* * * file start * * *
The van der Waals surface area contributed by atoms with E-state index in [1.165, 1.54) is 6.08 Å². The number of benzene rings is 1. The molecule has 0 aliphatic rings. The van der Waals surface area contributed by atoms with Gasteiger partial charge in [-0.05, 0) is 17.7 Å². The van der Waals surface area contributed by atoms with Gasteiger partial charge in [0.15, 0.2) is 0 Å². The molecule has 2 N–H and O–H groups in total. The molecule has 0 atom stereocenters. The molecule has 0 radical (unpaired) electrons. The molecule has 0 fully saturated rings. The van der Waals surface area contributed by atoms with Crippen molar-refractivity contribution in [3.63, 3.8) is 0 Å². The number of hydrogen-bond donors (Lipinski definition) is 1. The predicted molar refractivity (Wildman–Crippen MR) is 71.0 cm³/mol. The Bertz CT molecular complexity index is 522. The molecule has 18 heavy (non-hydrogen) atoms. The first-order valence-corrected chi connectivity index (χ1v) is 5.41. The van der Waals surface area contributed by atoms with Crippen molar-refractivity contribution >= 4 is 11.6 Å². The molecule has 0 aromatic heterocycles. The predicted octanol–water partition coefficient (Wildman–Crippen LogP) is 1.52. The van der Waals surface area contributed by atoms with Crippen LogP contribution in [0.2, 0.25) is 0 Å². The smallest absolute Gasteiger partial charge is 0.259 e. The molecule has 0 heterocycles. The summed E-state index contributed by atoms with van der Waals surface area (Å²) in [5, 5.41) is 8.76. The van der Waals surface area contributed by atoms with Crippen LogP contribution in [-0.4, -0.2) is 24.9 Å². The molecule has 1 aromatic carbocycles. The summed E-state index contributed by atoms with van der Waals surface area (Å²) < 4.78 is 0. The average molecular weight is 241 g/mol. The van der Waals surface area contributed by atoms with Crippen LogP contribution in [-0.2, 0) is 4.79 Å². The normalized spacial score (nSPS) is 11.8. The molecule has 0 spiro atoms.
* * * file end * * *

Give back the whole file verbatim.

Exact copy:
The van der Waals surface area contributed by atoms with E-state index in [1.165, 1.54) is 6.08 Å². The number of benzene rings is 1. The molecule has 0 aliphatic rings. The van der Waals surface area contributed by atoms with Gasteiger partial charge in [-0.05, 0) is 17.7 Å². The van der Waals surface area contributed by atoms with Gasteiger partial charge in [0.15, 0.2) is 0 Å². The molecule has 2 N–H and O–H groups in total. The molecule has 0 atom stereocenters. The molecule has 0 radical (unpaired) electrons. The molecule has 0 fully saturated rings. The van der Waals surface area contributed by atoms with Crippen molar-refractivity contribution in [3.63, 3.8) is 0 Å². The number of hydrogen-bond donors (Lipinski definition) is 1. The predicted molar refractivity (Wildman–Crippen MR) is 71.0 cm³/mol. The Bertz CT molecular complexity index is 522. The molecule has 18 heavy (non-hydrogen) atoms. The first-order valence-corrected chi connectivity index (χ1v) is 5.41. The van der Waals surface area contributed by atoms with Crippen molar-refractivity contribution >= 4 is 11.6 Å². The molecule has 0 aromatic heterocycles. The predicted octanol–water partition coefficient (Wildman–Crippen LogP) is 1.52. The van der Waals surface area contributed by atoms with Crippen LogP contribution in [0.2, 0.25) is 0 Å². The smallest absolute Gasteiger partial charge is 0.259 e. The molecule has 0 heterocycles. The summed E-state index contributed by atoms with van der Waals surface area (Å²) in [5, 5.41) is 8.76. The van der Waals surface area contributed by atoms with Crippen LogP contribution in [-0.4, -0.2) is 24.9 Å². The molecule has 1 aromatic carbocycles. The summed E-state index contributed by atoms with van der Waals surface area (Å²) < 4.78 is 0. The average molecular weight is 241 g/mol. The van der Waals surface area contributed by atoms with Crippen LogP contribution in [-0.2, 0) is 4.79 Å². The normalized spacial score (nSPS) is 11.8. The molecule has 0 spiro atoms.